I always felt partial to the Class of 2003.
They were my very first freshman at Oak Hills when I was a first year teacher. We were all freshmen, together. When they graduated, I felt like part of me had made it, too.
This morning, I got an email with the subject line: "Student, Class of 2003" and I knew it would be bad. I hoped it wouldn't be too bad, but I've seen enough of these emails to know it's never good news.
I saw who it was, and my heart sank.
There are a few students I've met in the past 13 years that I can say I know, without a doubt, will change the world. I've been lucky to have a few. Ones that I knew would go so far. They had so much talent, and confidence, and dreams up in the sky and I just knew they would make it.
Dulcy was one of those.
I immediately teared up and had to pull it together for the last 10 minutes of class. A student asked if I was okay, and I said, "No...not really." And I told them, because I figured they might as well know why I was shaking.
You never quite get used to going to funerals for students. They sit in my room, every day, for 54 minutes. We laugh, we get frustrated, we figure stuff out, we think some more. Sometimes they drive me nuts. Sometimes I drive them nuts. And then another June comes, and another round of scantrons and a picture I take in the back of my room and then the door shuts and it's over. They walk out the door, and they move on. And I wish them well. I always wish them well.
I decided I'd better do something productive during my planning period, which was the next one. We're in the middle of renovations and we have to pack up our rooms. That's it! I'll mindlessly put books in a box! I can do that! I can totally do that!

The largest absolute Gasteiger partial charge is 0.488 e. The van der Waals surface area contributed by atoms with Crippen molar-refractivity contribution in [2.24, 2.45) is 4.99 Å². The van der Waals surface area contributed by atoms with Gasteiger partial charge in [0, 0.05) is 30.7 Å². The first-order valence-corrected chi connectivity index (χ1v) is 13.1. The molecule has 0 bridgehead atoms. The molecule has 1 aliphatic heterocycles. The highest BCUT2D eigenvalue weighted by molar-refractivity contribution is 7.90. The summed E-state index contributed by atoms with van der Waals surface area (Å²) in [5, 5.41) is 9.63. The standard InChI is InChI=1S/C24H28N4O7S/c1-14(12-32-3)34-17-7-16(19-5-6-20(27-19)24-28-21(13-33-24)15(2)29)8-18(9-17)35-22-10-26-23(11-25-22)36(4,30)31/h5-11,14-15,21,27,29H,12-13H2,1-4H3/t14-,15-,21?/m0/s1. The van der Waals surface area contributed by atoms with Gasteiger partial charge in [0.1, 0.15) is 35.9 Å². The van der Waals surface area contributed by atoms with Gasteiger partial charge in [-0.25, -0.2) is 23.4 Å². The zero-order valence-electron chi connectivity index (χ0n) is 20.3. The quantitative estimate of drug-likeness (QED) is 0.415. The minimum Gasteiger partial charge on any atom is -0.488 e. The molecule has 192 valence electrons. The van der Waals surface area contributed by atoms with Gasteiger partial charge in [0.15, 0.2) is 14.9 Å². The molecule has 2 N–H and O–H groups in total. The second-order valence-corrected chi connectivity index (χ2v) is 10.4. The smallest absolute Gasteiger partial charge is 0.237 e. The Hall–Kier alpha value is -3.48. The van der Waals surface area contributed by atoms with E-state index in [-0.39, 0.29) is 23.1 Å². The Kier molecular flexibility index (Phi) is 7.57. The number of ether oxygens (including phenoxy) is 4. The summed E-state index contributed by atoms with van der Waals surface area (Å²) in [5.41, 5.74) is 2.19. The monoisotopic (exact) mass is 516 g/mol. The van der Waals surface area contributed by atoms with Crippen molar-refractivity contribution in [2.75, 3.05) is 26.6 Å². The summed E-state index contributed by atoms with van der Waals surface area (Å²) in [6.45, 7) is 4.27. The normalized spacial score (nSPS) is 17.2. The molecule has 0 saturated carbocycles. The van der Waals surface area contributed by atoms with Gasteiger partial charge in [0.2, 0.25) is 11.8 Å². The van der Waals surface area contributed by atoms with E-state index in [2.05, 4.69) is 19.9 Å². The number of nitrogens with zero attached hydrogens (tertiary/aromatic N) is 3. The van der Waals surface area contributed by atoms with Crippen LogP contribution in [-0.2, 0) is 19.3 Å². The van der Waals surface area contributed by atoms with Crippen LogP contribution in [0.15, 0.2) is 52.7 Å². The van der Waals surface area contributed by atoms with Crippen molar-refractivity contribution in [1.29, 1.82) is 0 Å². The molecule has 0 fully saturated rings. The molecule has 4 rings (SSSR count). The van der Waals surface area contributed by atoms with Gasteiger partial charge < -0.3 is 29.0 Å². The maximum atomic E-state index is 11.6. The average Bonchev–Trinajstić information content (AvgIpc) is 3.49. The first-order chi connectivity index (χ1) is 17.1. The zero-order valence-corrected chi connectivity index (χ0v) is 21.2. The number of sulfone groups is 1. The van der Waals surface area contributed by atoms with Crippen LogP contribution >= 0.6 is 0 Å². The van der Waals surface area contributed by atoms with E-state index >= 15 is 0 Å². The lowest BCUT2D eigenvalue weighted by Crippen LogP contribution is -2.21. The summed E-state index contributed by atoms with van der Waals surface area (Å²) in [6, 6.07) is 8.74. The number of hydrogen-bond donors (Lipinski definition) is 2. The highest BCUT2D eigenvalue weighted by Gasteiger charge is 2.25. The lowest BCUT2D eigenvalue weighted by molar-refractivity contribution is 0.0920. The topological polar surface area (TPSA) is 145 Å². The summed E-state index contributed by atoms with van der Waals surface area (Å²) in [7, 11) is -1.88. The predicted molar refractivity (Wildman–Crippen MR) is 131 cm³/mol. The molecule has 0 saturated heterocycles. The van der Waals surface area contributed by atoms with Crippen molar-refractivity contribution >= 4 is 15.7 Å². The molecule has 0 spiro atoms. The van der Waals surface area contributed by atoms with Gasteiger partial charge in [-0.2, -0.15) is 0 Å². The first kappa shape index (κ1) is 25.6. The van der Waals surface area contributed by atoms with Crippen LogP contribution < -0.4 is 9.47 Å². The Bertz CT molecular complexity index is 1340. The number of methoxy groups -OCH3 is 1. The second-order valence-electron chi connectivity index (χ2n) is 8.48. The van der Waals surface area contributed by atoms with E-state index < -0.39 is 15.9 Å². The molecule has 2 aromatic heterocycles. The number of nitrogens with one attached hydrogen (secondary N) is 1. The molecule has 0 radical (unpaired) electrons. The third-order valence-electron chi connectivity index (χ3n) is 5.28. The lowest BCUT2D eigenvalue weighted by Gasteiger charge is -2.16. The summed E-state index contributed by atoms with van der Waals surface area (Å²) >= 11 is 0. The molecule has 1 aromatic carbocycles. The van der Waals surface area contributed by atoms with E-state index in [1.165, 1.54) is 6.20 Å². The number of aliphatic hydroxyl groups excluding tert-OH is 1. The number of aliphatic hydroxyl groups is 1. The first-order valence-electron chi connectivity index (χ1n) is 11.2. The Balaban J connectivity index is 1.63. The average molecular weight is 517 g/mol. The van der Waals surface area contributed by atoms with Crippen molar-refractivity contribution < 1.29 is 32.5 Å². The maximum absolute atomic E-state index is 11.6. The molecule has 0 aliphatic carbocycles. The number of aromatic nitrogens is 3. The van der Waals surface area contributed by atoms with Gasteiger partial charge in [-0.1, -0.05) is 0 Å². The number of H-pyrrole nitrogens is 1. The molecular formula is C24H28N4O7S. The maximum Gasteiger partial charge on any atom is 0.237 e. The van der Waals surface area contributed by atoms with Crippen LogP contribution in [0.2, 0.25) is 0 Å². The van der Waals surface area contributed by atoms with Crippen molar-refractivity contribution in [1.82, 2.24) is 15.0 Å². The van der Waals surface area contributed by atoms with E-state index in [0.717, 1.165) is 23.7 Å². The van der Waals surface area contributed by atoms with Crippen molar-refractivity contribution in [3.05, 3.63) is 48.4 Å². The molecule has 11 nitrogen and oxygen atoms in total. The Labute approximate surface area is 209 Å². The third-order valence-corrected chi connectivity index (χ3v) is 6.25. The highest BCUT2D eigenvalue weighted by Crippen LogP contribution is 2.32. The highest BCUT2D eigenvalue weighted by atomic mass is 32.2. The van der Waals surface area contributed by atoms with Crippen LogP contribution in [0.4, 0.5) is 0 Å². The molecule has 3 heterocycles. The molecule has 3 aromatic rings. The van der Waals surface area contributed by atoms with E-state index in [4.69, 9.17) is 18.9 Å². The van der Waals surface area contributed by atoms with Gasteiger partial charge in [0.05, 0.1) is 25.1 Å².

Except I had no packing tape. I had to get packing tape from the office, and I was all red and puffy and snotty.
So I pulled it together and headed to the office. I asked for the tape from the secretary in the main office...the one who sent the email about Dulcy. She looked at me and I knew she knew I was upset. And I asked for the tape and then I started to feel the sting in my eyes, so I said, "I'm sorry...it's just the email....I...I'm pretty sad."
And I thought I'd be okay.
But she looked at me and said, "Yes, when her cousin came in to tell us the news and arrangements, she wanted us to tell the teachers, and she said she knew Miss Arcaro was her favorite teacher, and...."
And that was it. That was the moment I sobbed in the main office.
I grabbed the tape and apologized and ran off to get it out. And then pull myself together, because another round of kids were coming into my room when that bell rang...a life I lead by bells, by hundreds of kids coming in and out of my life, each one having an impact and each one teaching me something.
I will always remember Dulcy and her smile and her voice and her desire to change the world, and how she was well on her way to doing just that.